The Duke University Libraries recently subscribed to the Financial Times Historical Archive, a facsimile edition of the seminal British finance newspaper from 1888-2010. It's a searchable and browseable collection of every article, advertisement and market listing from the very first issue of the newspaper until the end of 2010.
Known as the London Financial Guide when its first issue was published on January 9, 1888 (view issue), the tri-weekly paper contained invaluable financial analysis for the low price of one penny. Barely a month later, the paper had expanded to a daily format and renamed itself The Financial Times (view Feb. 13, 1888 issue), illustrating its commitment to global financial coverage beyond the city of London. Other fun facts from FT history, including the first printing on its now-iconic pink paper (1893, for you trivia buffs) can be found on History of the FT: An Interactive Timeline or in the 1988 publication The Financial Times: A Centenary History, available in Perkins/Bostock library.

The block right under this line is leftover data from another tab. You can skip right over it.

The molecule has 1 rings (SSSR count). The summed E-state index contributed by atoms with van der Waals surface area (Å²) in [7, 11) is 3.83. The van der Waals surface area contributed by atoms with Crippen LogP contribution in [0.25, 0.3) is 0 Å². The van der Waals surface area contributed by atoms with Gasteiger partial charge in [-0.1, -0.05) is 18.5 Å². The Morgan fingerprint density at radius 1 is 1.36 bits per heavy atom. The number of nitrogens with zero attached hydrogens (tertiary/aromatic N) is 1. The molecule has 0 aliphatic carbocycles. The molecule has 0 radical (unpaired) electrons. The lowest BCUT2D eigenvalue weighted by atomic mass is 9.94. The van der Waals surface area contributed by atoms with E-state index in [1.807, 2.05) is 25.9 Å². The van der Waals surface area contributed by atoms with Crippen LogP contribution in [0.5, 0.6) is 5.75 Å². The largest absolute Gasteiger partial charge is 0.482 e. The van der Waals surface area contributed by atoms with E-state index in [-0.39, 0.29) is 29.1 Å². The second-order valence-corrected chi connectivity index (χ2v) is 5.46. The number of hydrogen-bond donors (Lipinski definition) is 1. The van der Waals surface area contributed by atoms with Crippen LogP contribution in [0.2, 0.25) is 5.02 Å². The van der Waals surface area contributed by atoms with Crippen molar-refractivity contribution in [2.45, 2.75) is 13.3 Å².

This online archive is undoubtedly a gold mine of financial history, which will benefit journal cite-checkers and other legal researchers. But if you're wondering how to access the more recent half-decade of articles, no worries! Duke University has full-text access to more recent FT articles through a number of online databases (see options), although FT places a 30-day embargo on the very latest content. To access the most recent stories, you can register with a free account on FT.com, which allows users to access 3 free stories per month. Deeply-discounted student subscriptions are also available, which provides complete access to the 5-year archive.
For help with navigating the Financial Times Historical Archive, or for options to access the more recent full text of FT, be sure to Ask a Librarian.